Nikon AF-S Nikkor 35mm f/1.4G Review
Mac users, we're pleased to announce Macphun's all-in-one photo editor Luminar is now available for just $69£52 with special Valentine Day bonuses (two eBooks, Vivid Wonderland preset pack, & Creative Sky Overlay pack) included for free until February 19. Use coupon code "PHOTOBLOG" to save another $10 on Luminar.
We rated Luminar as "Highly Recommended". Visit the Luminar web site to try it for free.
Optically, the Nikon AF-S Nikkor 35mm f/1.4G is a stunningly good lens. Sharpness is remarkably high at f/1.4, and simply excellent from f/2 onwards. Lateral chromatic aberrations are kept to a minimum, and the fast lens' ability to separate the subject from the background is outstanding for a wide-angle optic. Bokeh is soft and creamy, with only a bit of longitudinal CA spoiling the effect here and there. The only major criticism that could be levelled against the lens in the optical department is a heavy dose of vignetting, particularly wide open - but that is to be expected from a fast, wide-angle lens on an FX digital body.
Mechanical quality is great for a modern lens, although not quite as good as the old, manual-focus Nikkor 35mm f/1.4. Which brings us to the question of who should buy it and why, especially given that at $1800, the new lens is some 60% more expensive than the old one (and at 600 grams, it's 50% heavier too). One of the reasons is better sharpness and contrast wide open, and the other is, obviously, auto-focus. As we have pointed out in the review, auto-focus is fast and quiet on the AF-S 35mm f/1.4G, but you may experience front- or back-focusing issues on certain camera bodies, so do yourself a favour and check focus accuracy within a day or two of receiving the lens. The kind of extreme front-focusing we have experienced is probably rare, but a slight misalignment between the lens and the AF sensors of your camera might still occur.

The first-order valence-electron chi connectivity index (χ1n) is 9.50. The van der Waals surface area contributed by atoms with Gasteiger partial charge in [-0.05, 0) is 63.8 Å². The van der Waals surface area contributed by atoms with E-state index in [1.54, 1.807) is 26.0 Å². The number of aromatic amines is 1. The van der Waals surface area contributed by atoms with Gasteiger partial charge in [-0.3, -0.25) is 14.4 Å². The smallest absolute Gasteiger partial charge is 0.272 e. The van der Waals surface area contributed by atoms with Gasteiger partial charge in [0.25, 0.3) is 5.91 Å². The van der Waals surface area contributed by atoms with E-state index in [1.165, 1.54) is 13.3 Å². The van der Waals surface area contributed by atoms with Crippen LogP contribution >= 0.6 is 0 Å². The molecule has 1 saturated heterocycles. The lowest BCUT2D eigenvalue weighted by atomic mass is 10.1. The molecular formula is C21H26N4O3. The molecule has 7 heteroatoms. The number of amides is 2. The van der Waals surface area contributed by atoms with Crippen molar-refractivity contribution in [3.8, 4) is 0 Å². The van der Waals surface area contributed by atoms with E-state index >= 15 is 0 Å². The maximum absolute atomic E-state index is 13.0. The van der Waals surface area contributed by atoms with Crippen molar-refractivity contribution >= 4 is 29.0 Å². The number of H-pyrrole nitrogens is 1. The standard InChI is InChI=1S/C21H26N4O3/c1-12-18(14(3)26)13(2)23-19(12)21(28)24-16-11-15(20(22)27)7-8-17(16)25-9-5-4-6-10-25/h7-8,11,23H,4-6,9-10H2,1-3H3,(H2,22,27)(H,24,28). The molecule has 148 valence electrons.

The lens is otherwise a great choice for users of Nikon FX digital and film SLRs, and the focal length makes sense on a DX body too (where the angle of view shrinks from 63° to 44°, which is very close to that of a “normal” prime). However, if you are a DX shooter with no plans to go full-frame any time soon, the much smaller and lighter AF-S DX Nikkor 35mm f/1.8G is a lot more rational choice at less than 1/9th the price.
|Ratings (out of 5)|
|Value for money||3.5|